• Keeping Friends

Friendship Calculus: The Problem of Three

Published: March 21, 2011 | Last Updated: November 5, 2021 By | 2 Replies Continue Reading

When it comes to friendship, the problem of three is more common than most people think.


Hi Irene:

Three friends never seem to work. One person always gets excluded in one way or another. I just moved to a new town where my husband grew up in a state different from the one I grew up in and went to school. I am an only child and my parents divorced when I was 3. My mother and I have a very strained relationship.

My neighbor and I initially were very friendly. When our children began kindergarten, I became very friendly with another woman. This second friend didn’t know many people in town as she chose to only associate with those of her religion. She began to talk negatively about other women in the neighborhood almost to see what I would say. I usually just listened.

After school started, a woman my husband knew from high school became friendly. She also would talk about different people. I felt happy that these women felt comfortable enough to talk to me about these other people although I really didn’t say much of anything back. How foolish!

I then introduced the two because both were becoming my good friends. Next thing I knew I was the one being excluded. Cruel things happened and now I am the one without any friends to talk to. My husband is not very interested in all of this and although he attempts to try, is not very supportive. I feel so alone and sad and sorry for myself. Can you offer any suggestions?

Signed Anonymous


Dear Anonymous,

When three people are good friends, it’s not unusual for two of them to become closer to each other over time. I call this “the problem of three.”  In your situation, what made the change especially painful is that you introduced these two women to each other and now they are excluding you.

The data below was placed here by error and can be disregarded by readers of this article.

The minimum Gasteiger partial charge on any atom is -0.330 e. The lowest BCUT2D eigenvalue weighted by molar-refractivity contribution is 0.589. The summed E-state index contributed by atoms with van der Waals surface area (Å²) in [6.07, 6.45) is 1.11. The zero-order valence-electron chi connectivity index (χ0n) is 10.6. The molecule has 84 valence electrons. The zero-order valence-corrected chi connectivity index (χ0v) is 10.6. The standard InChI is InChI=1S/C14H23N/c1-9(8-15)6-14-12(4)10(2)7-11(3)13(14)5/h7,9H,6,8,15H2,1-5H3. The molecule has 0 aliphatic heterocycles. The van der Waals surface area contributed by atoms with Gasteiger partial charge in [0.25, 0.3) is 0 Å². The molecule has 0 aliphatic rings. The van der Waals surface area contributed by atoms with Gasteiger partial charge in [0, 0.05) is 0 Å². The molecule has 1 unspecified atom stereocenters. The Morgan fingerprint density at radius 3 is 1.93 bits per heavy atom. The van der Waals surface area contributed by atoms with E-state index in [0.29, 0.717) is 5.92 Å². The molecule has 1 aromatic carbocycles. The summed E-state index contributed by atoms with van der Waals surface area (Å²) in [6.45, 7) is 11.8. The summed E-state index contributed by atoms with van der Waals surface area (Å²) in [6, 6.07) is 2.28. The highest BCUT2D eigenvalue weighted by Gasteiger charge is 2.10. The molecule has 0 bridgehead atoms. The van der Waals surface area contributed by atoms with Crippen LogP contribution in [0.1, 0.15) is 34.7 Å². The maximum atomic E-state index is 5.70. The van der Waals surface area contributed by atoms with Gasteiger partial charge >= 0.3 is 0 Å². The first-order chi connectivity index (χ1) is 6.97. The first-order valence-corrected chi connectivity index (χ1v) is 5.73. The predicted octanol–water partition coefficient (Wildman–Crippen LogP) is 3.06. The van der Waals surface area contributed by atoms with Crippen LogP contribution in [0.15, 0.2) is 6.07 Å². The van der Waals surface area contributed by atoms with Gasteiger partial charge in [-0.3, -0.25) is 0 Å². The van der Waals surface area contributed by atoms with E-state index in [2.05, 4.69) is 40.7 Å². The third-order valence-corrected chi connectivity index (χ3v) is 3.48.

I’m not sure about the “cruel things” that happened but the first friend sounds pretty judgmental. I say this on the basis of her only hanging around with people of the same religion and her tendency to badmouth mutual acquaintances.

Moving is tough. No doubt, you are lonely because you are in a new place, have no family (except your husband’s, I assume) and, like most of us, depend on friends for support. Given these circumstances, you need to intensify your search for new friends. Join one of the committees in the parent-teacher association at school, see if there are any parents of your child’s friends who would seem like suitable candidates, or join a gym or class in your community.

You need to assess whether these mean women are really people whose friendship you enjoyed, or whether they were the first convenient relationships you made in your new town. Did you lose respect for them? Do you miss them as people or simply miss the idea of companionship? Have they made you so uncomfortable that you no longer want to have anything to do with them?

Unless your answers are yes, if you still like one or both of these women, I wouldn’t totally write off the friendship. Stay in touch and remain acquaintances. I wouldn’t be surprised if the dynamics of their friendship with each other change, too. The problem of three may be short-lived.

Hope this helps.


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Category: Dealing with threesomes and groups of friends

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  1. melinda M Brizendine says:

    Irene you have such thoughtful and sensitive replies!

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